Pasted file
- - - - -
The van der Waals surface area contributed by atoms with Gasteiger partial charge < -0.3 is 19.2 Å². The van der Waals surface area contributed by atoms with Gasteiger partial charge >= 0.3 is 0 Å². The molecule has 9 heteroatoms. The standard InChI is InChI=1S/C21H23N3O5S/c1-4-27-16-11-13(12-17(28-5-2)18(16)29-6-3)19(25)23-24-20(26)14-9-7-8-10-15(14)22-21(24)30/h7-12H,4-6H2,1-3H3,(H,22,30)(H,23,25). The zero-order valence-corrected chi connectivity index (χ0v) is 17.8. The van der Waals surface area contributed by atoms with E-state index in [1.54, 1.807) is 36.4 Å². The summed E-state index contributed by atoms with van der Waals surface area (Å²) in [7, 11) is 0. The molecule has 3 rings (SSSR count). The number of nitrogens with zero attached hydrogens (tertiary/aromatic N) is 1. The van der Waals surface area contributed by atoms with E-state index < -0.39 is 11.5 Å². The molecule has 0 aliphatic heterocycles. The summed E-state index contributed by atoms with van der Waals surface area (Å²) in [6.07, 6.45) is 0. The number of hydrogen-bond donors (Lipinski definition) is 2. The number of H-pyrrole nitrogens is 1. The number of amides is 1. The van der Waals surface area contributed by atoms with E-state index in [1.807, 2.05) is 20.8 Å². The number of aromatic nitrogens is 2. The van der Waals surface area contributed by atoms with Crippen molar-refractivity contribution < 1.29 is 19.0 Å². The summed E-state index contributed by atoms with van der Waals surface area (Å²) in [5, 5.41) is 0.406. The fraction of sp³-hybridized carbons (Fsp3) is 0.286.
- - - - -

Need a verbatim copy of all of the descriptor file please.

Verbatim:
The van der Waals surface area contributed by atoms with Gasteiger partial charge < -0.3 is 19.2 Å². The van der Waals surface area contributed by atoms with Gasteiger partial charge >= 0.3 is 0 Å². The molecule has 9 heteroatoms. The standard InChI is InChI=1S/C21H23N3O5S/c1-4-27-16-11-13(12-17(28-5-2)18(16)29-6-3)19(25)23-24-20(26)14-9-7-8-10-15(14)22-21(24)30/h7-12H,4-6H2,1-3H3,(H,22,30)(H,23,25). The zero-order valence-corrected chi connectivity index (χ0v) is 17.8. The van der Waals surface area contributed by atoms with E-state index in [1.54, 1.807) is 36.4 Å². The summed E-state index contributed by atoms with van der Waals surface area (Å²) in [7, 11) is 0. The molecule has 3 rings (SSSR count). The number of nitrogens with zero attached hydrogens (tertiary/aromatic N) is 1. The van der Waals surface area contributed by atoms with E-state index < -0.39 is 11.5 Å². The molecule has 0 aliphatic heterocycles. The summed E-state index contributed by atoms with van der Waals surface area (Å²) in [6.07, 6.45) is 0. The number of hydrogen-bond donors (Lipinski definition) is 2. The number of H-pyrrole nitrogens is 1. The number of amides is 1. The van der Waals surface area contributed by atoms with E-state index in [1.807, 2.05) is 20.8 Å². The number of aromatic nitrogens is 2. The van der Waals surface area contributed by atoms with Crippen molar-refractivity contribution < 1.29 is 19.0 Å². The summed E-state index contributed by atoms with van der Waals surface area (Å²) in [5, 5.41) is 0.406. The fraction of sp³-hybridized carbons (Fsp3) is 0.286.